So, your X server defaults to only honoring requests from your local processes. You can over-ride this policy, and extend those services to other accounts on other systems using any of three common mechanisms. I'll describe two of them for your edification, then I'll forward you another bit of mail (an answer to another Answer Guy question) that will hopefully convince you to just use 'ssh'
The first and worst means to loosen control over your X server is to use the 'xhost' command. If you simply issue the command:
xhost +
... from an xterm within your X session you will have opened your X server to the whole world. DON'T DO THIS! If you issue a (slightly) more conservative command like:
xhost +foo.bar.not
... you'll be allowing any user on foo.bar.not to access your X server. This is "slightly" better. Unfortunately you'll also be allowing any user on any system that can "spoof" packets so the look like the "might have come from" foo.bar.not to access your X server. I think this is a bad idea, though I'll admit that I've done it around the house, before I had a DSL line.
Did I say "loosen control" to your X server? Maybe that should just read "lose control."
There's a technique you can use to control access to your X server. On any reasonably modern and well packaged Linux distribution you should find that your X server is actually started with a -auth command line option. This points the server at an "X authority file" (Usually that contains an "MIT Magic Cookie").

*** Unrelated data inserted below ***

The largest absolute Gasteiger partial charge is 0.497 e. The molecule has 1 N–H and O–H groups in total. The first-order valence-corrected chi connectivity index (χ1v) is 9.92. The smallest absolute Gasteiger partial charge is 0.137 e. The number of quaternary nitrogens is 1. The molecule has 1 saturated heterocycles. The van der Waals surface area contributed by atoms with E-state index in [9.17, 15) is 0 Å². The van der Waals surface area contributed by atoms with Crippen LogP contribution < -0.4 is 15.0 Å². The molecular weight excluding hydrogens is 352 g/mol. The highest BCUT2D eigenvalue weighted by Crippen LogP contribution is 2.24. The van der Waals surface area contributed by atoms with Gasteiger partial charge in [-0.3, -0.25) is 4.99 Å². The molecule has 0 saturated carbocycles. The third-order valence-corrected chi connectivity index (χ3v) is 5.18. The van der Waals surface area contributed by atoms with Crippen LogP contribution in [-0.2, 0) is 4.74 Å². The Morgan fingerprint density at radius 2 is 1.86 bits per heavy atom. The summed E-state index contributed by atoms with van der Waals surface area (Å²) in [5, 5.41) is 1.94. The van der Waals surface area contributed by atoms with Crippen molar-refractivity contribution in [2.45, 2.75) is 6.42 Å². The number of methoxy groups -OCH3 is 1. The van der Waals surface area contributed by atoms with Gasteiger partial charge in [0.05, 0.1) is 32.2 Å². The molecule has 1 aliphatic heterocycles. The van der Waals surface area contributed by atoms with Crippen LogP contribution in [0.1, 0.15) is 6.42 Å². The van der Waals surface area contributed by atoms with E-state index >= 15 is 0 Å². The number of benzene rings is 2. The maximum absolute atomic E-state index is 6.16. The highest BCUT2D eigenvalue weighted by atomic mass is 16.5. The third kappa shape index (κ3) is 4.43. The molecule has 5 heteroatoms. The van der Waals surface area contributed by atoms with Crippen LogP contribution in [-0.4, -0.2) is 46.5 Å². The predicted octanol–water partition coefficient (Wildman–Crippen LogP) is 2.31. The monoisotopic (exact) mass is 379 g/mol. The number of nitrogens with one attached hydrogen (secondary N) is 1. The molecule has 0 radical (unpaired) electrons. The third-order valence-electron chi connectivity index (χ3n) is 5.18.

A what?!? A Magic cookie.
Here's how this works. When any X client program tries to perform any X functions (using the X protocol) it searches its environment for a DISPLAY value. (It might also look on its command line, or in it's own *rc files, or whatever). Finding that it tries to connect to the server.
When it connects the X server might request a "cookie." (Sort of a "password of the day"). The X client will then search for an XAUTHORITY environment variable. If one exists, its value is presumed to be a file name; if not, the UNIX or Linux client will probably look for a file named .Xauthority, in your home directory. Thus the X client will open that file, search for the matching cooking (one X authority file might have several cookies in it), extract that and feed it to the X server that made the request.
Notice that all of this is done transparently by the libraries. You, as a user needn't be away of that process, so long as your XAUTHORITY variable is set, and your ~/.Xauthority file has the valid cookie, then you don't need to fuss with anything.